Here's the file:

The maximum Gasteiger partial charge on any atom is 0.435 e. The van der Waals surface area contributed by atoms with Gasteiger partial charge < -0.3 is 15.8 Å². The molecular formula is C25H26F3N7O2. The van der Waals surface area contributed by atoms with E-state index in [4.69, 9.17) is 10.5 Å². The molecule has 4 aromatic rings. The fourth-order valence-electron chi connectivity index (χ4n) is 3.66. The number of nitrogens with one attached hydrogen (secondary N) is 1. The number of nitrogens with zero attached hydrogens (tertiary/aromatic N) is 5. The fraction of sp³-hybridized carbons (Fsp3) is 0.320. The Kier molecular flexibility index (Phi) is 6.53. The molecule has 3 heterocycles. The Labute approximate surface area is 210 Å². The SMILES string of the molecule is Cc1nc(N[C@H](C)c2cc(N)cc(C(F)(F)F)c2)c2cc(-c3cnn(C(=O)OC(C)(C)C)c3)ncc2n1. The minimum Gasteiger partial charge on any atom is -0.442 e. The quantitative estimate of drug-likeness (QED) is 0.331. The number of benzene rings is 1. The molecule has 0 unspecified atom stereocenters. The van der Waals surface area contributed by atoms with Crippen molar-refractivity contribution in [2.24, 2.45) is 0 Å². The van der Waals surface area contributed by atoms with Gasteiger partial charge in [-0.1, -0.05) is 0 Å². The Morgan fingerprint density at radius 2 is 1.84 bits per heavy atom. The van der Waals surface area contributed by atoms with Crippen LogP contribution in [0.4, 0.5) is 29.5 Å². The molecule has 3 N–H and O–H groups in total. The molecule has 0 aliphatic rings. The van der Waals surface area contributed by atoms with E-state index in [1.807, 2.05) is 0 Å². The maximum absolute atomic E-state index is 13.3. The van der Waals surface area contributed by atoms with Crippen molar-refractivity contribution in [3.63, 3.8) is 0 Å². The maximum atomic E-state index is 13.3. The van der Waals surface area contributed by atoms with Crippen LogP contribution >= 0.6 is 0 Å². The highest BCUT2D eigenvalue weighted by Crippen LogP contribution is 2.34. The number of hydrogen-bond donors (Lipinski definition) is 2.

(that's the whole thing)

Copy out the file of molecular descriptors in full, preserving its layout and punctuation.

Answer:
The maximum Gasteiger partial charge on any atom is 0.435 e. The van der Waals surface area contributed by atoms with Gasteiger partial charge < -0.3 is 15.8 Å². The molecular formula is C25H26F3N7O2. The van der Waals surface area contributed by atoms with E-state index in [4.69, 9.17) is 10.5 Å². The molecule has 4 aromatic rings. The fourth-order valence-electron chi connectivity index (χ4n) is 3.66. The number of nitrogens with one attached hydrogen (secondary N) is 1. The number of nitrogens with zero attached hydrogens (tertiary/aromatic N) is 5. The fraction of sp³-hybridized carbons (Fsp3) is 0.320. The Kier molecular flexibility index (Phi) is 6.53. The molecule has 3 heterocycles. The Labute approximate surface area is 210 Å². The SMILES string of the molecule is Cc1nc(N[C@H](C)c2cc(N)cc(C(F)(F)F)c2)c2cc(-c3cnn(C(=O)OC(C)(C)C)c3)ncc2n1. The minimum Gasteiger partial charge on any atom is -0.442 e. The quantitative estimate of drug-likeness (QED) is 0.331. The number of benzene rings is 1. The molecule has 0 unspecified atom stereocenters. The van der Waals surface area contributed by atoms with Crippen molar-refractivity contribution in [2.24, 2.45) is 0 Å². The van der Waals surface area contributed by atoms with Gasteiger partial charge in [-0.1, -0.05) is 0 Å². The Morgan fingerprint density at radius 2 is 1.84 bits per heavy atom. The van der Waals surface area contributed by atoms with Crippen LogP contribution in [0.4, 0.5) is 29.5 Å². The molecule has 3 N–H and O–H groups in total. The molecule has 0 aliphatic rings. The van der Waals surface area contributed by atoms with E-state index in [1.807, 2.05) is 0 Å². The maximum absolute atomic E-state index is 13.3. The van der Waals surface area contributed by atoms with Crippen molar-refractivity contribution in [3.63, 3.8) is 0 Å². The maximum atomic E-state index is 13.3. The van der Waals surface area contributed by atoms with Crippen LogP contribution >= 0.6 is 0 Å². The highest BCUT2D eigenvalue weighted by Crippen LogP contribution is 2.34. The number of hydrogen-bond donors (Lipinski definition) is 2.